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Written by: Leonard Parker | Solar News | 05th June
The energy available from sunlight is 10,000 times more than what is needed to supply the world's energy demands. Sunlight has two main properties that are useful in the design of renewable energy systems. The first is the amount power falling on a fixed area, like the ground or a person's roof. This quantity varies with the time of day and the season. The second property is the colors or spectrum of the sunlight.
One way to capture solar energy is to use solar cells that directly turn sunlight into electricity. In a solar module like those that people place on their roof, many cells are assembled on a rigid panel, connected to one another, sealed, and covered with protective glass.
The solar cell works best when certain colors of sunlight fall on it, and when the whole area is covered by photocells. However, some panel area is needed to connect the cells, and the solar cell shape may not allow all of the remaining panel area to collect sunlight. These effects make the solar panel less efficient than it could be. Capturing as much of the sunlight on a solar panel as possible is critical to efficiently harnessing solar energy.
Researchers at the University of Arizona recently developed an innovative technique to capture the unused solar energy that illuminates a solar panel. As reported in the Journal of Photonics for Energy (JPE), they created special holograms that can be easily inserted into the solar panel package.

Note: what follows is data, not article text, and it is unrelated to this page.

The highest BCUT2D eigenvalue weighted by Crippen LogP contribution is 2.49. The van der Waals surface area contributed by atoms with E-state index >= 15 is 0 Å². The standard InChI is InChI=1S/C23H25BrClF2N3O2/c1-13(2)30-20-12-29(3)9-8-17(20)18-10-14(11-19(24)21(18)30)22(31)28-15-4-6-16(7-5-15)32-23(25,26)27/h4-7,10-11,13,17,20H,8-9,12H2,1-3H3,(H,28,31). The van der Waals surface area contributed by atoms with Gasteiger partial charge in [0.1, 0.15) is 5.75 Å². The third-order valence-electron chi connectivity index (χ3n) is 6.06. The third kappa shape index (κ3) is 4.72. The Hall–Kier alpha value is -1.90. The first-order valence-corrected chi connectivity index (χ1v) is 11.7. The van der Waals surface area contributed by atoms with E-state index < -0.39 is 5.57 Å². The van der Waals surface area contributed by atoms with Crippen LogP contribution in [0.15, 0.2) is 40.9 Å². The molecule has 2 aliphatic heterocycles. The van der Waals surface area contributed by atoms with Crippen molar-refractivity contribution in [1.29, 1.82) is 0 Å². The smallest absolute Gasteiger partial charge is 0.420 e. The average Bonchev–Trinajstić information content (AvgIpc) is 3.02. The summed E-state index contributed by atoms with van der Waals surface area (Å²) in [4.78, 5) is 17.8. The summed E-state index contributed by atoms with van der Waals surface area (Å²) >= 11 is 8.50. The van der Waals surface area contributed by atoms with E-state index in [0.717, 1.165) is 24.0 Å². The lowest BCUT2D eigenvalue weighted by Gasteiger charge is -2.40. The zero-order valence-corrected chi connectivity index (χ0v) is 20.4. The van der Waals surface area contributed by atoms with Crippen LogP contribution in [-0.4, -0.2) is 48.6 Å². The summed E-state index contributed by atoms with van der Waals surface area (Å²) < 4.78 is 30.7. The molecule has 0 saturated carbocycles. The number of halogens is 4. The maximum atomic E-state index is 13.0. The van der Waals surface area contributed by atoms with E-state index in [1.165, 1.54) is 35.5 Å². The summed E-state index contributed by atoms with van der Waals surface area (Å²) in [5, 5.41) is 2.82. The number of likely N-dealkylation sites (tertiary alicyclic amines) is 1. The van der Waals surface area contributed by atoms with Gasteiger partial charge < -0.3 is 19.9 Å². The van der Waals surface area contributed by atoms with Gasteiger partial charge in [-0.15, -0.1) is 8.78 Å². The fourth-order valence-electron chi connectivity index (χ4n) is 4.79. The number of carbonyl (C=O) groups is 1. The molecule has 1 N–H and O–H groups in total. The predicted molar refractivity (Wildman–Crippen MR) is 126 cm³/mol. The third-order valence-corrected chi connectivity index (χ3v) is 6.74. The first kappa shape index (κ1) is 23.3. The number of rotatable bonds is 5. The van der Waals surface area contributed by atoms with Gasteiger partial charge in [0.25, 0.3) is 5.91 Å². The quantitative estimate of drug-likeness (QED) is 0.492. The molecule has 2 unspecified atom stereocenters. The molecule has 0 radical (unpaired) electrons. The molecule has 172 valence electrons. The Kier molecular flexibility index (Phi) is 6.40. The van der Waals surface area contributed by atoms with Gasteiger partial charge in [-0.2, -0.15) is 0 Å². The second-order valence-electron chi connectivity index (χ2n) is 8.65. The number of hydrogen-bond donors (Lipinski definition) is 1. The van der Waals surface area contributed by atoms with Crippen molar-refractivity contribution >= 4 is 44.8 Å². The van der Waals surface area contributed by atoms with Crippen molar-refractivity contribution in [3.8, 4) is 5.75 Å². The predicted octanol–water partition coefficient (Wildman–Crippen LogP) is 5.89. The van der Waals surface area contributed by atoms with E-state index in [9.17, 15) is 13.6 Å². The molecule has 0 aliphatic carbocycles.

Each hologram separates the colors of sunlight and directs them to the solar cells within the solar panel. This method can increase the amount of solar energy converted by the solar panel over the course of a year by about 5 percent. This will reduce both the cost and the number of solar panels needed to power a home, a city, or a country.
The research was supported by the QESST Engineering Research Center, which is sponsored by the US National Science Foundation and US Department of Energy to address the challenge of transforming electricity generation to sustainably meet growing demands for energy.
Low cost, sustainable design
Designed by PhD student Jianbo Zhao, under the supervision of Raymond K. Kostuk, professor of electrical and computer engineering and optical sciences, and in collaboration with fellow PhD student Benjamin Chrysler, the holographic light collector combines a low-cost holographic optical element with a diffuser. The optical element is situated symmetrically at the center of the photovoltaic module to obtain the maximum effective light collection.
The team computed the annual energy yield improvement for Tucson, Arizona, and presented a reproducible method for evaluating the power collection efficiency of the holographic light collector as a function of the sun angles at different times of day, in different seasons, and at different geographical locations.
According to JPE Editor-in-Chief Sean Shaheen at University of Colorado Boulder, the collector and associated method are especially noteworthy because they are low-cost and scalable as well as impactful: "The enhancement of approximately five percent in annual yield of solar energy enabled by this technique could have large impact when scaled to even a small fraction of the 100s of gigawatts of photovoltaics being installed globally.
Professor Kostuk's team has demonstrated their holographic approach with a low-cost material based on gelatin, which is readily manufactured in large quantity. And while gelatin is normally derived from animal collagen, progress in lab-derived versions has made it likely that synthetic alternatives could be used at scale."
Research Report: "Holographic low concentration optical system increasing light collection efficiency of regular solar panels"
International Society For Optics And Photonics
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